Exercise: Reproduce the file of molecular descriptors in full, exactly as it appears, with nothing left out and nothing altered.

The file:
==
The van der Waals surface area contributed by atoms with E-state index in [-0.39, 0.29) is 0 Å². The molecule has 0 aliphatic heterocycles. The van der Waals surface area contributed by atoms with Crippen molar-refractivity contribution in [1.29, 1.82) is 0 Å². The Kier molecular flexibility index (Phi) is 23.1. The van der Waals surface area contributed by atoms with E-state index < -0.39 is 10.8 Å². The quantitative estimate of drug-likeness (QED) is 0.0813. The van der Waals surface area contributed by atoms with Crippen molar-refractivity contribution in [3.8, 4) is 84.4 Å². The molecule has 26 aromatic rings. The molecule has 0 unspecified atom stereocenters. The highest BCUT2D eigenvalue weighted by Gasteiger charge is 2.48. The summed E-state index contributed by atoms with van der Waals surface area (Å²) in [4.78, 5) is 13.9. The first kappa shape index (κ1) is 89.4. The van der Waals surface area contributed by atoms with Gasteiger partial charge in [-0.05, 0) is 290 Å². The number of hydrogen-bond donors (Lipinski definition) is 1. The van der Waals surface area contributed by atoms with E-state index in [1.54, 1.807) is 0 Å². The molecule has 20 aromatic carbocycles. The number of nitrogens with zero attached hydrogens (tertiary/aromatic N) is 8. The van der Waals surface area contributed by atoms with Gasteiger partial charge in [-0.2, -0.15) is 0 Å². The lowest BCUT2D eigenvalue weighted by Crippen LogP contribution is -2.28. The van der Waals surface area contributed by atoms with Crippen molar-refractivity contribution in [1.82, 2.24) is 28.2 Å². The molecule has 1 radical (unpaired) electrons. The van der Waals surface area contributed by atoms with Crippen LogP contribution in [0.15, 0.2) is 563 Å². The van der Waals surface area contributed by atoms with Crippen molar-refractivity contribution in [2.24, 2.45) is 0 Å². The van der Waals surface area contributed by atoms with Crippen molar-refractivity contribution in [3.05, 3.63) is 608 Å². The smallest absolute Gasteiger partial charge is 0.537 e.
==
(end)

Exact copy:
The van der Waals surface area contributed by atoms with E-state index in [-0.39, 0.29) is 0 Å². The molecule has 0 aliphatic heterocycles. The van der Waals surface area contributed by atoms with Crippen molar-refractivity contribution in [1.29, 1.82) is 0 Å². The Kier molecular flexibility index (Phi) is 23.1. The van der Waals surface area contributed by atoms with E-state index < -0.39 is 10.8 Å². The quantitative estimate of drug-likeness (QED) is 0.0813. The van der Waals surface area contributed by atoms with Crippen molar-refractivity contribution in [3.8, 4) is 84.4 Å². The molecule has 26 aromatic rings. The molecule has 0 unspecified atom stereocenters. The highest BCUT2D eigenvalue weighted by Gasteiger charge is 2.48. The summed E-state index contributed by atoms with van der Waals surface area (Å²) in [4.78, 5) is 13.9. The first kappa shape index (κ1) is 89.4. The van der Waals surface area contributed by atoms with Gasteiger partial charge in [-0.05, 0) is 290 Å². The number of hydrogen-bond donors (Lipinski definition) is 1. The van der Waals surface area contributed by atoms with E-state index in [1.54, 1.807) is 0 Å². The molecule has 20 aromatic carbocycles. The number of nitrogens with zero attached hydrogens (tertiary/aromatic N) is 8. The van der Waals surface area contributed by atoms with Gasteiger partial charge in [-0.2, -0.15) is 0 Å². The lowest BCUT2D eigenvalue weighted by Crippen LogP contribution is -2.28. The van der Waals surface area contributed by atoms with Crippen molar-refractivity contribution in [1.82, 2.24) is 28.2 Å². The molecule has 1 radical (unpaired) electrons. The van der Waals surface area contributed by atoms with Crippen LogP contribution in [0.15, 0.2) is 563 Å². The van der Waals surface area contributed by atoms with Crippen molar-refractivity contribution in [2.24, 2.45) is 0 Å². The van der Waals surface area contributed by atoms with Crippen molar-refractivity contribution in [3.05, 3.63) is 608 Å². The smallest absolute Gasteiger partial charge is 0.537 e.